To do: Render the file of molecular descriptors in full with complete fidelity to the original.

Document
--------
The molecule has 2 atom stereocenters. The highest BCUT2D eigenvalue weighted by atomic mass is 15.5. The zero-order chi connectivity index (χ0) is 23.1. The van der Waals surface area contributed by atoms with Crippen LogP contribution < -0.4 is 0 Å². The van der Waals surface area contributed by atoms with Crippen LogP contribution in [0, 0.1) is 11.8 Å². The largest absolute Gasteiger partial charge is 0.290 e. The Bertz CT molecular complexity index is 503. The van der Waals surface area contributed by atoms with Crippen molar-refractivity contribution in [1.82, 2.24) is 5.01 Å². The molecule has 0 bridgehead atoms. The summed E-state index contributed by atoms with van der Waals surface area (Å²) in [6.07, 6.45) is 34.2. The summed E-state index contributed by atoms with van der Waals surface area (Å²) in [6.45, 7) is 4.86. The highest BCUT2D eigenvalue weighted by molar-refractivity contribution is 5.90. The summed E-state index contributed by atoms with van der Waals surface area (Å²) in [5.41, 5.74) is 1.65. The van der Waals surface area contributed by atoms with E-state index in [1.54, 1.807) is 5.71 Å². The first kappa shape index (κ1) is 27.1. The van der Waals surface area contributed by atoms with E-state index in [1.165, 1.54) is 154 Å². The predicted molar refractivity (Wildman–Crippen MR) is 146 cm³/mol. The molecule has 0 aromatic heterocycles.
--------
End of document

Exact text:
The molecule has 2 atom stereocenters. The highest BCUT2D eigenvalue weighted by atomic mass is 15.5. The zero-order chi connectivity index (χ0) is 23.1. The van der Waals surface area contributed by atoms with Crippen LogP contribution < -0.4 is 0 Å². The van der Waals surface area contributed by atoms with Crippen LogP contribution in [0, 0.1) is 11.8 Å². The largest absolute Gasteiger partial charge is 0.290 e. The Bertz CT molecular complexity index is 503. The van der Waals surface area contributed by atoms with Crippen molar-refractivity contribution in [1.82, 2.24) is 5.01 Å². The molecule has 0 bridgehead atoms. The summed E-state index contributed by atoms with van der Waals surface area (Å²) in [6.07, 6.45) is 34.2. The summed E-state index contributed by atoms with van der Waals surface area (Å²) in [6.45, 7) is 4.86. The highest BCUT2D eigenvalue weighted by molar-refractivity contribution is 5.90. The summed E-state index contributed by atoms with van der Waals surface area (Å²) in [5.41, 5.74) is 1.65. The van der Waals surface area contributed by atoms with E-state index in [1.54, 1.807) is 5.71 Å². The first kappa shape index (κ1) is 27.1. The van der Waals surface area contributed by atoms with E-state index in [1.165, 1.54) is 154 Å². The predicted molar refractivity (Wildman–Crippen MR) is 146 cm³/mol. The molecule has 0 aromatic heterocycles.